Right Ascension and Declination

A more general coordinate system is called the equatorial coordinate system, used by both professional and amateur astronomers. This coordinate system is more like giving someone the latitude and longitude of the store down the street, and letting him or her figure out how to get there. Because these coordinates do not change with time and location, they are used in star maps, books, magazines, and computer programs.

Right Ascension

Remember the lines of longitude on Earth that run north-south from pole to pole? When we project those lines onto the celestial sphere, we get lines of right ascension. Before the age of digital watches and other accurate timepieces, stars were used to measure time, so right ascension (abbreviated RA) is given in hours, minutes, and seconds. RA increases as you go east across the sky. If you watch two stars whose coordinates are one hour of RA apart, the second star will cross the meridian an hour after the first star, and the second star will also rise and set an hour after the first one (unless either is circumpolar).

The zero point for longitude was arbitrarily chosen to be in England, and the zero point for RA was also arbitrarily chosen. The zero point of RA is defined as the point on the celestial sphere where the Sun crosses the celestial equator at the spring equinox. Remember that this is the point in the spring sky where the ecliptic crosses the celestial equator. Just as lines of longitude on Earth converge at the poles, lines of RA converge at the celestial poles.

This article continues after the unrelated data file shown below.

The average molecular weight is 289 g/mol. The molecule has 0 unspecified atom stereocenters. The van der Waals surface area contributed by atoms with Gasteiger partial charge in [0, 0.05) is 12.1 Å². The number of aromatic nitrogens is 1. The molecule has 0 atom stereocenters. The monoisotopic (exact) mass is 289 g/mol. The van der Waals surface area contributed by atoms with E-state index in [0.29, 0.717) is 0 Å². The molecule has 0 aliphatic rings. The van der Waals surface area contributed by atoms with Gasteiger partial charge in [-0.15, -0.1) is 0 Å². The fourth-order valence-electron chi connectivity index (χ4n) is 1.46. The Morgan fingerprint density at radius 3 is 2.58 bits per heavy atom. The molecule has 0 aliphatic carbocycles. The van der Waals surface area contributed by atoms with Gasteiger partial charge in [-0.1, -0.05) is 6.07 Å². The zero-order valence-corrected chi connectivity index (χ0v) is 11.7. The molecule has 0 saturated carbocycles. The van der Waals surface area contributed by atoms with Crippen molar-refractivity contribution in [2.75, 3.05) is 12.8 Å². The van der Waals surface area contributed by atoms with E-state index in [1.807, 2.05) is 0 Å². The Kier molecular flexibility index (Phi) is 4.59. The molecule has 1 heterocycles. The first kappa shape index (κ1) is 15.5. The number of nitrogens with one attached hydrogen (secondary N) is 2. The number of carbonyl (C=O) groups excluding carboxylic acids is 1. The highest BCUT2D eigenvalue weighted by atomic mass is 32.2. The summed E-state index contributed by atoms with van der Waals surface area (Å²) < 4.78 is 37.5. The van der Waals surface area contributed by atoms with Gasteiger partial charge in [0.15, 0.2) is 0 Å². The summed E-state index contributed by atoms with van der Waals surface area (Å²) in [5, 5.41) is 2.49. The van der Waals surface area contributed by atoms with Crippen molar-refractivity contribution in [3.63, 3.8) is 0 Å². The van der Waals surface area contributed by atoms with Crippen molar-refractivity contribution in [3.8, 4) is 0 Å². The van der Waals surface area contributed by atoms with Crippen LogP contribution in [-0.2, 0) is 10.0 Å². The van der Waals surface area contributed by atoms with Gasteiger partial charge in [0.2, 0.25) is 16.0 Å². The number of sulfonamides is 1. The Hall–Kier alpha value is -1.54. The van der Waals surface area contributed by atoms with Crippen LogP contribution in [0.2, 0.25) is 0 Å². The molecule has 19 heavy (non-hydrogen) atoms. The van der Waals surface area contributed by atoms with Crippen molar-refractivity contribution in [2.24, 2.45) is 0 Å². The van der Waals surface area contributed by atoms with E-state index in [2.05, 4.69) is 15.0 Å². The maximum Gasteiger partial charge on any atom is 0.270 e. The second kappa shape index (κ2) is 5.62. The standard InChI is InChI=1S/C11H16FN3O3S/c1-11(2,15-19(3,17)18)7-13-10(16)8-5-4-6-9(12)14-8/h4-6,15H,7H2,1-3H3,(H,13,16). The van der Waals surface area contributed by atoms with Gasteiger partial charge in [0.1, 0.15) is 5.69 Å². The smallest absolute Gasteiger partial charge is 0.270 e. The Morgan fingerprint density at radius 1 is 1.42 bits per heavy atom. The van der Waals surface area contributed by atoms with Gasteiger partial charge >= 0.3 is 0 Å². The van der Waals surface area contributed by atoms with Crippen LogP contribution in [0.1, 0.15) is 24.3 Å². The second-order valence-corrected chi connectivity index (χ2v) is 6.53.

There are 24 hours of RA and 360 degrees across the celestial sphere, so each hour of RA is equal to 15 degrees on the celestial sphere (or 15 degrees of Earth's rotation).


We can also take the lines of latitude on Earth, which are parallel to the equator, and project those onto the celestial sphere. There, they become lines of declination. Just as latitude on Earth is measured in degrees away from the equator, with positive for north and negative for south, declination (abbreviated dec) is measured in degrees away from the celestial equator, with positive degrees for stars or other objects that are north of the celestial equator and negative degrees for stars or other objects that are south of the celestial equator. Just as on Earth, objects that are exactly on the celestial equator have a dec of 0 degrees, objects at the north celestial pole are at dec +90 degrees, and objects at the south celestial pole are at dec −90 degrees.

The big advantage of the RA and dec system for locating stars is that these positions do not change over the course of a night. Unfortunately, however, the position of a star is dependent on the position of the north celestial pole and the celestial equator, and these do change slowly with time. The RA and dec of a star will change by about 1.4 degrees every 100 years. Because RA and dec change with time, star charts and catalogs must be drawn for a certain epoch, or time period. Most modern star charts are compiled with different positions every fifty years or so, with the most current being from the year 2000. If you're using an old star atlas, make sure to check the date, or your star positions could be off by a few degrees!

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